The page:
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Walker Evans (1903-1975)Walker Evans

Documentary, Photojournalism


I used to try to figure out precisely what I was seeing all the time, until I discovered I didn't need to. If the thing is there, why, there it is.'' This was how the photographer Walker Evans approached his art. The tone and content of his declaration encapsulate the astute but cryptic viewpoint with which Evans emerges in ''Walker Evans,'' published posthumously by the fine cultural biographer James R. Mellow, who died in 1997. Evans comes across as possessed by a brave and all-encompassing vision; like his work, he was straightforward, decisive and highly intelligent. He is also shown to have been cold and dismissive, an almost frightening combination of the brazen and the unanalytical.

Evans photographed Manhattan construction sites, Tahitian beaches, workers in Havana, American neo-Gothic architecture, gas stations in West Virginia, barber shops in Mississippi, tenant farmers in Alabama, flood refugees in Arkansas, New York subway riders and a range of other subjects that documented American life, urban and rural, affluent and impoverished, starting in the mid-1920's. He made his best-known images in the Depression but continued taking pictures -- many of which appeared in Fortune magazine -- almost until his death in 1975 at the age of 71. He was one of the rare human souls perpetually open to seeing and able to push back the boundaries of what was acceptable. His scope was inclusive, but he was discriminating. Receptive to everything, he was also forever making judgments. The first photographer to have a solo retrospective at a major American museum -- his 1933 show at the Museum of Modern Art -- Evans created images that were visually and technically impeccable, and truly evocative of their myriad themes. Carl Van Vechten rightly declared that ''if everything in American civilization were destroyed except Walker Evans's photographs, they could tell us a good deal about American life.'' Eleanor Roosevelt voiced much the same sentiment, writing in one of her My Day columns that Evans's work ''shows us contemporary America, and I think all of us who care about our country will be deeply interested in this record.''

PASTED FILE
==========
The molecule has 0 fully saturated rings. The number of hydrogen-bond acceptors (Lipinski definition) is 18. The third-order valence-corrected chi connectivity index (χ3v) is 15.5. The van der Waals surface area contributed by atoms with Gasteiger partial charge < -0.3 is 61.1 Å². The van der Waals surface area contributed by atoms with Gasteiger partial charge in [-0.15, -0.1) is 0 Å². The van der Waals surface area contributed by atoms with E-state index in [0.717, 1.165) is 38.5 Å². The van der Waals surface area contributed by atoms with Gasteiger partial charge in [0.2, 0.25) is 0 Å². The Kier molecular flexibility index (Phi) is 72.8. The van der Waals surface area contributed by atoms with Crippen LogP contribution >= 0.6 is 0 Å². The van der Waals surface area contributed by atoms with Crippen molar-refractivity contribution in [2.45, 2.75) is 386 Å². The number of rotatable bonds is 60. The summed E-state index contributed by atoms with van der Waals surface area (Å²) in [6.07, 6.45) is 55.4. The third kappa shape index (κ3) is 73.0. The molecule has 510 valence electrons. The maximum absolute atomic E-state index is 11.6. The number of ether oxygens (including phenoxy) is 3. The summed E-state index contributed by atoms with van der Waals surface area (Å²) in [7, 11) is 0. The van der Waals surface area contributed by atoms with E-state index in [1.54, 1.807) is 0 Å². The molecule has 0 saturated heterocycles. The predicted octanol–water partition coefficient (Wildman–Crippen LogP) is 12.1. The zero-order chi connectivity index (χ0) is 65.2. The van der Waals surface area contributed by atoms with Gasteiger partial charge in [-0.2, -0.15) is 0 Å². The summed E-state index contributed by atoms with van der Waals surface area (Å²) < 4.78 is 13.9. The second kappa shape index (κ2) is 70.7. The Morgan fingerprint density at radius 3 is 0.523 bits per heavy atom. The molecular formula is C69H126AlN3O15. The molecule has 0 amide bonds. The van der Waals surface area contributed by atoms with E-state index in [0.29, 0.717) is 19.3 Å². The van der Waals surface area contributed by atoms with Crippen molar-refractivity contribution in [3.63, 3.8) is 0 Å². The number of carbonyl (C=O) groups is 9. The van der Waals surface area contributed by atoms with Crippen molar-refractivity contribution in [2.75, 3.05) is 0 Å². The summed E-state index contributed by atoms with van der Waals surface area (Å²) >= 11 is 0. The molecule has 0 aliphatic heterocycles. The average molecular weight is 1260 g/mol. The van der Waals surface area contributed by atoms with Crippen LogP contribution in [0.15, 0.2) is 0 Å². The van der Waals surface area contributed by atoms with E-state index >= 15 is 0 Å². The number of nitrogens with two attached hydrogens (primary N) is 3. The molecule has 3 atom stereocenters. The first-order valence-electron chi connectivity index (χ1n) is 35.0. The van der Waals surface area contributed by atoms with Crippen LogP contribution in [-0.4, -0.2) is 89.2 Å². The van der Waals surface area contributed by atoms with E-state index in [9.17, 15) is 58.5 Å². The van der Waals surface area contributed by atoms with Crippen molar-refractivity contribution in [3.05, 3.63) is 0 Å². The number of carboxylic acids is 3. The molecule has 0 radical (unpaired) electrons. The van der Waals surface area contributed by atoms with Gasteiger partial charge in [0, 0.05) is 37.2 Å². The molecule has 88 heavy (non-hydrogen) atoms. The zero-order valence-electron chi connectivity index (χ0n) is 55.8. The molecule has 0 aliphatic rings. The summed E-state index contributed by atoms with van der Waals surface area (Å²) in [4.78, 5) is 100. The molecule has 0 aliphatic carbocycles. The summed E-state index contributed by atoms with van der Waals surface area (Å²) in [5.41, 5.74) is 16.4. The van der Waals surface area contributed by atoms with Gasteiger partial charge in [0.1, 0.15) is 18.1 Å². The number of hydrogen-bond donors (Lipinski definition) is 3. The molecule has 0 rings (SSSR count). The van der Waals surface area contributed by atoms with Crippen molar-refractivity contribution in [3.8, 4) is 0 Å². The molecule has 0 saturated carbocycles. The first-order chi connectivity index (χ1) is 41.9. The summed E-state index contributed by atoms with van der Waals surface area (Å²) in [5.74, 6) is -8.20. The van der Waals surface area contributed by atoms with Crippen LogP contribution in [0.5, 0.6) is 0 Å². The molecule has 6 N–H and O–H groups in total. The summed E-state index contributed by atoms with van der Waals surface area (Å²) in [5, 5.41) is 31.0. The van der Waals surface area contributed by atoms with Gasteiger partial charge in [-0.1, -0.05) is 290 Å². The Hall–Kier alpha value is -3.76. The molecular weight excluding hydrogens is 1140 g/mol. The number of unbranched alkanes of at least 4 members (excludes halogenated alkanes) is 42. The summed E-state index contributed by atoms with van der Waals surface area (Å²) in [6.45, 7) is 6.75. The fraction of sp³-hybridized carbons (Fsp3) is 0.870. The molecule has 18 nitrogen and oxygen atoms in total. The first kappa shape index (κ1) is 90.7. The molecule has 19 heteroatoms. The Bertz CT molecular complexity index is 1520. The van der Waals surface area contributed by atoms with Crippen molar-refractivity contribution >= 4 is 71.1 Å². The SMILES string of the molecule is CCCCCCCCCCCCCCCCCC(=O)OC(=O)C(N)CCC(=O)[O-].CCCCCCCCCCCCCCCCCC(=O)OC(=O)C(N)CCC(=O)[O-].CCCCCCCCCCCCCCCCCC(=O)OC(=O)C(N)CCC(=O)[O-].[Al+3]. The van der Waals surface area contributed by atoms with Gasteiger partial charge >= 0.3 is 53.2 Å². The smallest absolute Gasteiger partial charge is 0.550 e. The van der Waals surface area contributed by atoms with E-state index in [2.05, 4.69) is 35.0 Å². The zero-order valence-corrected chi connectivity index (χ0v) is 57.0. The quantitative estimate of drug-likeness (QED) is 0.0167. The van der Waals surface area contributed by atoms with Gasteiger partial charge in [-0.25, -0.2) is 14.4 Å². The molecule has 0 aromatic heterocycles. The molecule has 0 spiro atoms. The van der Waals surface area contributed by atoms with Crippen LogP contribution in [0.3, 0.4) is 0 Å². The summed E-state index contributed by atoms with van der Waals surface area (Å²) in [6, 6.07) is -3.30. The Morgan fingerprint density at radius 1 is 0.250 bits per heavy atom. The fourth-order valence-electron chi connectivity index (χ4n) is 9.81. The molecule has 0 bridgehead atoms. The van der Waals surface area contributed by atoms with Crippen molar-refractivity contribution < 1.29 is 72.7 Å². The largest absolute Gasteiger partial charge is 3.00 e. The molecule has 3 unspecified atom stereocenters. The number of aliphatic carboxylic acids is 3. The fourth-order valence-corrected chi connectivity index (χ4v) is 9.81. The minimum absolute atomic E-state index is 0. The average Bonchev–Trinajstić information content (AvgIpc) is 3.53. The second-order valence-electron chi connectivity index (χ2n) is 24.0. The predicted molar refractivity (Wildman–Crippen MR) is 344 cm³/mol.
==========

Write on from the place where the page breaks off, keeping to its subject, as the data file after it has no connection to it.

What is harder to figure out is how Evans felt about the America and its inhabitants he captured. Regarding that issue, Mellow -- like Evans with his camera -- does not comment on his subject so much as focus carefully, present the information and let us come to our own conclusions.

Mellow zeroes in on the pictures and describes their achievement with both poignant accuracy and critical flair. Even when the work is not reproduced, it comes vividly to mind, with sharply elegant summations like ''a photo of a decrepit Ford with a door off and a rubber tire missing, stationed like a pilgrimage shrine on a journey not completed.'' A picture that ''shows a man and a woman clutching each other against some impending menace'' in front of a ''ravaged poster . . . plastered over with torn banners . . . taken in the early phases of the Great Depression . . . is an announcement of ephemerality: the ephemerality of the American Dream, of American advertising, of circuses and movies -- the whole host of disillusionments swept up by economic reality.'' How refreshing to read a commentator on art who evokes both what something looks like and, without malarkey, what it signifies.

And in his clear way Mellow conveys Evans's considerable complexity. He presents Evans and his art as exemplifying traits and effects summed up by the photographer's primary supporter -- the indefatigable editor, writer, curator and ballet impresario Lincoln Kirstein -- who mounted exhibitions of the work, wrote a pivotal book about it and brought it to the attention of the larger world. To Kirstein, Evans's work was provocative, the man frustrating. Kirstein was Evans's opposite in his intense emotional engagement and delicious loss of control as he delved beneath surfaces. In a prose style as personal as Evans's was objective, Kirstein wrote:

''Exerting a kind of small but concentrated animal magnetism, he somehow seemed to allow his small size to lead him into the exaggerations of a strutting compensation. . . . His jealousy or irritation manifests itself after the initial impulse by a long interval. His self-consciousness and localized egotism I found so difficult to put up with that I knew I must be affected pretty subjectively.''